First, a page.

Learn made a list of all the crazy-sounding

Learn about the reproductive system of cnidarians, a phylum of aquatic animals that possess stinging cells. Common cnidarians include sea anemones, corals, and jellyfish.

Both sexual and asexual reproduction are possible, depending on the species.

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What’s a Cnidarian?

If you made a list of all the crazy-sounding science words, cnidarian would certainly make the cut. Unless you know what a cnidocyte is, you probably have no idea what cnidarian might mean. Members of the phylum Cnidaria are aquatic animals (almost all live in saltwater environments) that contain cnidocytes, which are a special type of stinging cell. These stinging cells can be used for both protection and for capturing food.Some of the most famous ocean invertebrates, including coral, jellyfish, and sea anemones, are all cnidarians.

Depending on the species, the organism may be either sessile, meaning they are fixed to the ocean floor like corals, or a medusa, meaning they are free to swim like jellyfish.

Sexual Reproduction

Just as it may be hard to picture what a cnidarian is, it’s also hard to imagine how they might reproduce. Both sexual and asexual reproduction are possible in cnidarians, but we will focus on sexual reproduction first because it is the most involved of the two processes.

There are many different types of cnidarians, each with a unique body structure, but the general reproductive process is the same. Male and female members of a species release their sperm and eggs into the water column. These spawning events are usually triggered by outside factors like moon phases, tides, and water temperature changes. In the water column, sperm and egg meet and fertilization occurs.What forms from this fertilization is referred to as larva. The larva then seeks out a happy place to live as a sessile organism while it completes its growth cycle.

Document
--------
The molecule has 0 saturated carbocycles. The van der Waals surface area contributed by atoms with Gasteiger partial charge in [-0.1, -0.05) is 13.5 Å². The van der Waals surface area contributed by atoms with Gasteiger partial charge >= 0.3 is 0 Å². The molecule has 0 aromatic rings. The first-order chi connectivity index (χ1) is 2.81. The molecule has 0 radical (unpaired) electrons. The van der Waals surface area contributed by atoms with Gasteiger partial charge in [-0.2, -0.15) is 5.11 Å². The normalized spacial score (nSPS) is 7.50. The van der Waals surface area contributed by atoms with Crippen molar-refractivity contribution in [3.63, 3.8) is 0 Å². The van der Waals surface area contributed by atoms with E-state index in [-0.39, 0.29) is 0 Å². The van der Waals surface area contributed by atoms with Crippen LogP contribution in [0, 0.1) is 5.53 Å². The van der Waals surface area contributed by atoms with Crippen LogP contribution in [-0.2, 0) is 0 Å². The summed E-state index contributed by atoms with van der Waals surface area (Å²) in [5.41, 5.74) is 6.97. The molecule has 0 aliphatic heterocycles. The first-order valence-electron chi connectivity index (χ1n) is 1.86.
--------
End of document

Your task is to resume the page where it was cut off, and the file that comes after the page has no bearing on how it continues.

Some species, particularly the jellyfish, will also experience what is known as an alternation of generations, in which they split themselves into two during their sessile growth phase. This is essentially an asexual reproductive event that takes place in an otherwise sexual reproductive cycle.After growing and maturing, the young adult cnidarian then releases itself from the sea floor (unless it is to be a sessile creature like corals and anemones) to become a free swimming medusa-form adult.

Asexual Reproduction

When it comes to cnidarians, asexual reproduction might be an easier process for us to picture. All species of cnidarian are able to reproduce this way, both for reproductive purposes as well as to regenerate lost body parts.

This is similar to how a starfish is able to replace a lost limb.If a cnidarian wants to produce an exact copy of itself, as opposed to reproduce sexually with other members of its species during a mass spawning event, it has two choices. Option one is to produce a bud off the side of its body, which will then grow and mature into an identical copy of the parent.Option two is to split itself down the middle of its body or near its base, after which each side of the body will then begin to grow and develop back into a whole individual again. While it’s a little freaky to imagine a human cutting itself down the middle and cloning itself, it’s actually very common in cnidarians.

Many captive-bred aquarium corals and anemones are produced by taking advantage of coral’s natural tendency to grow a clone after being split in two.

Lesson Summary

Members of the phylum Cnidaria include many famous ocean invertebrates, like jellyfish, coral and sea anemones. Cnidarians contain specialized stinging cells known as cnidocytes, which are used for capturing prey and sometimes protection. All cnidarian species are able to reproduce asexually, either by dividing their bodies in half and cloning themselves, or by producing buds off their bodies that grow into mature clones of the parent.Many species are also able to reproduce sexually by releasing sperm and eggs into the water column during mass spawning events. Fertilization takes place within the water column, and larva then attach to the ocean floor to complete their development. Some of this development cycle includes what is referred to as an alternation of generations, during which the developing larva alternate into a clone-like asexual reproductive state during their maturation.

After they are mature, they will either remain attached to the floor if they are sessile species, or begin swimming in the water column, if they are medusa species.


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